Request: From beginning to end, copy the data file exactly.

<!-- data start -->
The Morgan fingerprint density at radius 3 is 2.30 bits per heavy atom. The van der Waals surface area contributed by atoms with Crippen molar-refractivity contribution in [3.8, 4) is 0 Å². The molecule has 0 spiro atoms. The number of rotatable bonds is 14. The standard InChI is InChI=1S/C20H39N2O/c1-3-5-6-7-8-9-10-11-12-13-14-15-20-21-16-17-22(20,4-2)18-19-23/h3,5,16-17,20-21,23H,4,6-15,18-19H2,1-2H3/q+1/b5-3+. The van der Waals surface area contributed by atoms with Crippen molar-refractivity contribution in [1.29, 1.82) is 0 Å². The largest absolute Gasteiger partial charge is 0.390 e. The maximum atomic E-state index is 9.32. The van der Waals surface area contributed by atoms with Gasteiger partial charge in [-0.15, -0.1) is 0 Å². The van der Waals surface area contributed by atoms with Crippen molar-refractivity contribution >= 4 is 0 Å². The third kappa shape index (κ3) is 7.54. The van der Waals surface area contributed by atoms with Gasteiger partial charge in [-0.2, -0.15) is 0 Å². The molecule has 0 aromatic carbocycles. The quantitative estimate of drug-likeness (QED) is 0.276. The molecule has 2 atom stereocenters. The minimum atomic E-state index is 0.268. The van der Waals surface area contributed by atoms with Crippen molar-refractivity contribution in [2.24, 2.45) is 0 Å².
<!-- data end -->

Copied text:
The Morgan fingerprint density at radius 3 is 2.30 bits per heavy atom. The van der Waals surface area contributed by atoms with Crippen molar-refractivity contribution in [3.8, 4) is 0 Å². The molecule has 0 spiro atoms. The number of rotatable bonds is 14. The standard InChI is InChI=1S/C20H39N2O/c1-3-5-6-7-8-9-10-11-12-13-14-15-20-21-16-17-22(20,4-2)18-19-23/h3,5,16-17,20-21,23H,4,6-15,18-19H2,1-2H3/q+1/b5-3+. The van der Waals surface area contributed by atoms with Crippen molar-refractivity contribution in [1.29, 1.82) is 0 Å². The largest absolute Gasteiger partial charge is 0.390 e. The maximum atomic E-state index is 9.32. The van der Waals surface area contributed by atoms with Gasteiger partial charge in [-0.15, -0.1) is 0 Å². The van der Waals surface area contributed by atoms with Crippen molar-refractivity contribution >= 4 is 0 Å². The third kappa shape index (κ3) is 7.54. The van der Waals surface area contributed by atoms with Gasteiger partial charge in [-0.2, -0.15) is 0 Å². The molecule has 0 aromatic carbocycles. The quantitative estimate of drug-likeness (QED) is 0.276. The molecule has 2 atom stereocenters. The minimum atomic E-state index is 0.268. The van der Waals surface area contributed by atoms with Crippen molar-refractivity contribution in [2.24, 2.45) is 0 Å².